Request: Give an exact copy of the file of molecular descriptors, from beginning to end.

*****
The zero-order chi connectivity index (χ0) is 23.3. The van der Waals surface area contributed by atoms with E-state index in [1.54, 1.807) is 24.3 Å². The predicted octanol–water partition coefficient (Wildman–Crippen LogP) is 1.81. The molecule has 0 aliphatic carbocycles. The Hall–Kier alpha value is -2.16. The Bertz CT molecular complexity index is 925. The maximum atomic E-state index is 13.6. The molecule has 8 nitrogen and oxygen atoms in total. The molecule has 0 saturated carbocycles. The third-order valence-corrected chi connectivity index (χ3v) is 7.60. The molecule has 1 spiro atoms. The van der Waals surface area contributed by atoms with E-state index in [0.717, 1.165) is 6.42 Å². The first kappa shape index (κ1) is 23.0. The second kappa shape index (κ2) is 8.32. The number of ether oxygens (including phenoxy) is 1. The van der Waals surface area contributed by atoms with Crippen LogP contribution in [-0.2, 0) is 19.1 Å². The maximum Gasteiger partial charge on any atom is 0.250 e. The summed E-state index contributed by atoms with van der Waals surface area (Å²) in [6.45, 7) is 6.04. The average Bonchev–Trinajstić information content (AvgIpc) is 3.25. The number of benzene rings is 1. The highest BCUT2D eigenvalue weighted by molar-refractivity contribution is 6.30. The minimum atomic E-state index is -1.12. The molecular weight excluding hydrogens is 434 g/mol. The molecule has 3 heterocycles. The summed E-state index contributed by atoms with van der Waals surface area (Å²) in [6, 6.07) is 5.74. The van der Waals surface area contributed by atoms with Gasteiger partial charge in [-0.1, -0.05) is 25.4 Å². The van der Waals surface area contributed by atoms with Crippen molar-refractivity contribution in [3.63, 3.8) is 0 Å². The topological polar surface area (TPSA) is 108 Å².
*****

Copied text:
The zero-order chi connectivity index (χ0) is 23.3. The van der Waals surface area contributed by atoms with E-state index in [1.54, 1.807) is 24.3 Å². The predicted octanol–water partition coefficient (Wildman–Crippen LogP) is 1.81. The molecule has 0 aliphatic carbocycles. The Hall–Kier alpha value is -2.16. The Bertz CT molecular complexity index is 925. The maximum atomic E-state index is 13.6. The molecule has 8 nitrogen and oxygen atoms in total. The molecule has 0 saturated carbocycles. The third-order valence-corrected chi connectivity index (χ3v) is 7.60. The molecule has 1 spiro atoms. The van der Waals surface area contributed by atoms with E-state index in [0.717, 1.165) is 6.42 Å². The first kappa shape index (κ1) is 23.0. The second kappa shape index (κ2) is 8.32. The number of ether oxygens (including phenoxy) is 1. The van der Waals surface area contributed by atoms with Crippen LogP contribution in [-0.2, 0) is 19.1 Å². The maximum Gasteiger partial charge on any atom is 0.250 e. The summed E-state index contributed by atoms with van der Waals surface area (Å²) in [6.45, 7) is 6.04. The average Bonchev–Trinajstić information content (AvgIpc) is 3.25. The number of benzene rings is 1. The highest BCUT2D eigenvalue weighted by molar-refractivity contribution is 6.30. The minimum atomic E-state index is -1.12. The molecular weight excluding hydrogens is 434 g/mol. The molecule has 3 heterocycles. The summed E-state index contributed by atoms with van der Waals surface area (Å²) in [6, 6.07) is 5.74. The van der Waals surface area contributed by atoms with Gasteiger partial charge in [-0.1, -0.05) is 25.4 Å². The van der Waals surface area contributed by atoms with Crippen molar-refractivity contribution in [3.63, 3.8) is 0 Å². The topological polar surface area (TPSA) is 108 Å².